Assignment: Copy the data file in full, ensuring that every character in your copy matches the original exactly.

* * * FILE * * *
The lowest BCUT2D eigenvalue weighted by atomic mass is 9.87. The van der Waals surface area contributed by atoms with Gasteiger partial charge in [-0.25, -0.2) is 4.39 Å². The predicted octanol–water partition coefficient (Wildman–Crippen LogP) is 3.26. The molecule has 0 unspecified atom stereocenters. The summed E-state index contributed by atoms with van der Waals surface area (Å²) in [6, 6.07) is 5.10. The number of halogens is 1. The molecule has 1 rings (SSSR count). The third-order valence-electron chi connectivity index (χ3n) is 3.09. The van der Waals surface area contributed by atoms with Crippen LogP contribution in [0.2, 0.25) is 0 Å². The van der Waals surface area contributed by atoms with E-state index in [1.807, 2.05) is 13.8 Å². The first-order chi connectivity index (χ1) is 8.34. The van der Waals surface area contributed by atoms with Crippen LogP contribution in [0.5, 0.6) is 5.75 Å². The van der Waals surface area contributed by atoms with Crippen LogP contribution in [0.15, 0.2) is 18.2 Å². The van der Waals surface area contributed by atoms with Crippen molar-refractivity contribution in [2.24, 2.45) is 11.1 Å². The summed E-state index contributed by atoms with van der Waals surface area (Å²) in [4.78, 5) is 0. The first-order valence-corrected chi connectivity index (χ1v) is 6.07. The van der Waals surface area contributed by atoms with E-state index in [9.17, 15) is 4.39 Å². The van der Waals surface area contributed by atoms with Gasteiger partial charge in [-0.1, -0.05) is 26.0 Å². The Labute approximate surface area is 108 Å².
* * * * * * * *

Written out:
The lowest BCUT2D eigenvalue weighted by atomic mass is 9.87. The van der Waals surface area contributed by atoms with Gasteiger partial charge in [-0.25, -0.2) is 4.39 Å². The predicted octanol–water partition coefficient (Wildman–Crippen LogP) is 3.26. The molecule has 0 unspecified atom stereocenters. The summed E-state index contributed by atoms with van der Waals surface area (Å²) in [6, 6.07) is 5.10. The number of halogens is 1. The molecule has 1 rings (SSSR count). The third-order valence-electron chi connectivity index (χ3n) is 3.09. The van der Waals surface area contributed by atoms with Crippen LogP contribution in [0.2, 0.25) is 0 Å². The van der Waals surface area contributed by atoms with E-state index in [1.807, 2.05) is 13.8 Å². The first-order chi connectivity index (χ1) is 8.34. The van der Waals surface area contributed by atoms with Crippen LogP contribution in [0.5, 0.6) is 5.75 Å². The van der Waals surface area contributed by atoms with Crippen LogP contribution in [0.15, 0.2) is 18.2 Å². The van der Waals surface area contributed by atoms with Crippen molar-refractivity contribution in [2.24, 2.45) is 11.1 Å². The summed E-state index contributed by atoms with van der Waals surface area (Å²) in [4.78, 5) is 0. The first-order valence-corrected chi connectivity index (χ1v) is 6.07. The van der Waals surface area contributed by atoms with E-state index in [9.17, 15) is 4.39 Å². The van der Waals surface area contributed by atoms with Gasteiger partial charge in [-0.1, -0.05) is 26.0 Å². The Labute approximate surface area is 108 Å².